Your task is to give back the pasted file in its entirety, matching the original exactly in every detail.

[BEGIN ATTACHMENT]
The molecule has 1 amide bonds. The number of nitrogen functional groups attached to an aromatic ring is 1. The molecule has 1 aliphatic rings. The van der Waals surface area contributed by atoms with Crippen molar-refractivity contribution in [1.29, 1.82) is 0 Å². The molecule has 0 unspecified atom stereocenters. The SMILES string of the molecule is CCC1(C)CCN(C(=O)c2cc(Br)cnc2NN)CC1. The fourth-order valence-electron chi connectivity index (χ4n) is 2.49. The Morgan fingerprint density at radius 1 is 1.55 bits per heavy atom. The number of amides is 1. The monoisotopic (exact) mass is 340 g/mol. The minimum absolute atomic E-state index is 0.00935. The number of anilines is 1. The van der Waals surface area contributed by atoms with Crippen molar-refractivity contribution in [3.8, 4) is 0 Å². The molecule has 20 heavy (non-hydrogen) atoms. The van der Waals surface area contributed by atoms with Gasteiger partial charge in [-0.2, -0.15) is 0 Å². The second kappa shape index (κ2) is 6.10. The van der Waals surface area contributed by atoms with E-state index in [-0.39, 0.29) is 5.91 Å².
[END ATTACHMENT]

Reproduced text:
The molecule has 1 amide bonds. The number of nitrogen functional groups attached to an aromatic ring is 1. The molecule has 1 aliphatic rings. The van der Waals surface area contributed by atoms with Crippen molar-refractivity contribution in [1.29, 1.82) is 0 Å². The molecule has 0 unspecified atom stereocenters. The SMILES string of the molecule is CCC1(C)CCN(C(=O)c2cc(Br)cnc2NN)CC1. The fourth-order valence-electron chi connectivity index (χ4n) is 2.49. The Morgan fingerprint density at radius 1 is 1.55 bits per heavy atom. The number of amides is 1. The monoisotopic (exact) mass is 340 g/mol. The minimum absolute atomic E-state index is 0.00935. The number of anilines is 1. The van der Waals surface area contributed by atoms with Crippen molar-refractivity contribution in [3.8, 4) is 0 Å². The molecule has 20 heavy (non-hydrogen) atoms. The van der Waals surface area contributed by atoms with Gasteiger partial charge in [-0.2, -0.15) is 0 Å². The second kappa shape index (κ2) is 6.10. The van der Waals surface area contributed by atoms with E-state index in [-0.39, 0.29) is 5.91 Å².